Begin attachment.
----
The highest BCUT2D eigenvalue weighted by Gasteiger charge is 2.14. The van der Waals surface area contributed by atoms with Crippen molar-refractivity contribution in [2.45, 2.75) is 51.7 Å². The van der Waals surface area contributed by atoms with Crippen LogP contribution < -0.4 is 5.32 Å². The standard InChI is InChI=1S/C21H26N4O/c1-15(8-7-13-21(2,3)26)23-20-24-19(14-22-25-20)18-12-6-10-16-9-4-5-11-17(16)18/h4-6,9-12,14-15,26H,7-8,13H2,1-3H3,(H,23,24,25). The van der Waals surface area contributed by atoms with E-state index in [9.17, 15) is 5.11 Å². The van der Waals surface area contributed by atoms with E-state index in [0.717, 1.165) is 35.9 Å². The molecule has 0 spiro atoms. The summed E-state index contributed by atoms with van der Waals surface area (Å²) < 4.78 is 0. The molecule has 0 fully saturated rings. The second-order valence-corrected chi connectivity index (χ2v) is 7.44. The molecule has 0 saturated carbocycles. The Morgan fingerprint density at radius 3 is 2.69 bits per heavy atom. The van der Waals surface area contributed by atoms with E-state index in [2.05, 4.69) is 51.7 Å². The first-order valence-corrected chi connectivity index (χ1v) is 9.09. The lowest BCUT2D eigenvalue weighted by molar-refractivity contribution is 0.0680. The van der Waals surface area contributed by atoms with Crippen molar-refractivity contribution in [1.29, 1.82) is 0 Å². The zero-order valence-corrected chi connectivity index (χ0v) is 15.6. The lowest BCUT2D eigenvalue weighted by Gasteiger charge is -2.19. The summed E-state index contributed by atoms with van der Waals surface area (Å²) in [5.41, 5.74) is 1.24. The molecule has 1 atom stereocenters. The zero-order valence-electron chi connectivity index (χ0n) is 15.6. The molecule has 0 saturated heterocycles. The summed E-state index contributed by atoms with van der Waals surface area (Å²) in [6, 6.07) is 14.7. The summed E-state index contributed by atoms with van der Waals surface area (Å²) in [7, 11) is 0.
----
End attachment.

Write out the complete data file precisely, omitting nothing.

The highest BCUT2D eigenvalue weighted by Gasteiger charge is 2.14. The van der Waals surface area contributed by atoms with Crippen molar-refractivity contribution in [2.45, 2.75) is 51.7 Å². The van der Waals surface area contributed by atoms with Crippen LogP contribution < -0.4 is 5.32 Å². The standard InChI is InChI=1S/C21H26N4O/c1-15(8-7-13-21(2,3)26)23-20-24-19(14-22-25-20)18-12-6-10-16-9-4-5-11-17(16)18/h4-6,9-12,14-15,26H,7-8,13H2,1-3H3,(H,23,24,25). The van der Waals surface area contributed by atoms with E-state index in [9.17, 15) is 5.11 Å². The van der Waals surface area contributed by atoms with E-state index in [0.717, 1.165) is 35.9 Å². The molecule has 0 spiro atoms. The summed E-state index contributed by atoms with van der Waals surface area (Å²) < 4.78 is 0. The molecule has 0 fully saturated rings. The second-order valence-corrected chi connectivity index (χ2v) is 7.44. The molecule has 0 saturated carbocycles. The Morgan fingerprint density at radius 3 is 2.69 bits per heavy atom. The van der Waals surface area contributed by atoms with E-state index in [2.05, 4.69) is 51.7 Å². The first-order valence-corrected chi connectivity index (χ1v) is 9.09. The lowest BCUT2D eigenvalue weighted by molar-refractivity contribution is 0.0680. The van der Waals surface area contributed by atoms with Crippen molar-refractivity contribution in [1.29, 1.82) is 0 Å². The zero-order valence-corrected chi connectivity index (χ0v) is 15.6. The lowest BCUT2D eigenvalue weighted by Gasteiger charge is -2.19. The summed E-state index contributed by atoms with van der Waals surface area (Å²) in [5.41, 5.74) is 1.24. The molecule has 1 atom stereocenters. The zero-order valence-electron chi connectivity index (χ0n) is 15.6. The molecule has 0 saturated heterocycles. The summed E-state index contributed by atoms with van der Waals surface area (Å²) in [6, 6.07) is 14.7. The summed E-state index contributed by atoms with van der Waals surface area (Å²) in [7, 11) is 0.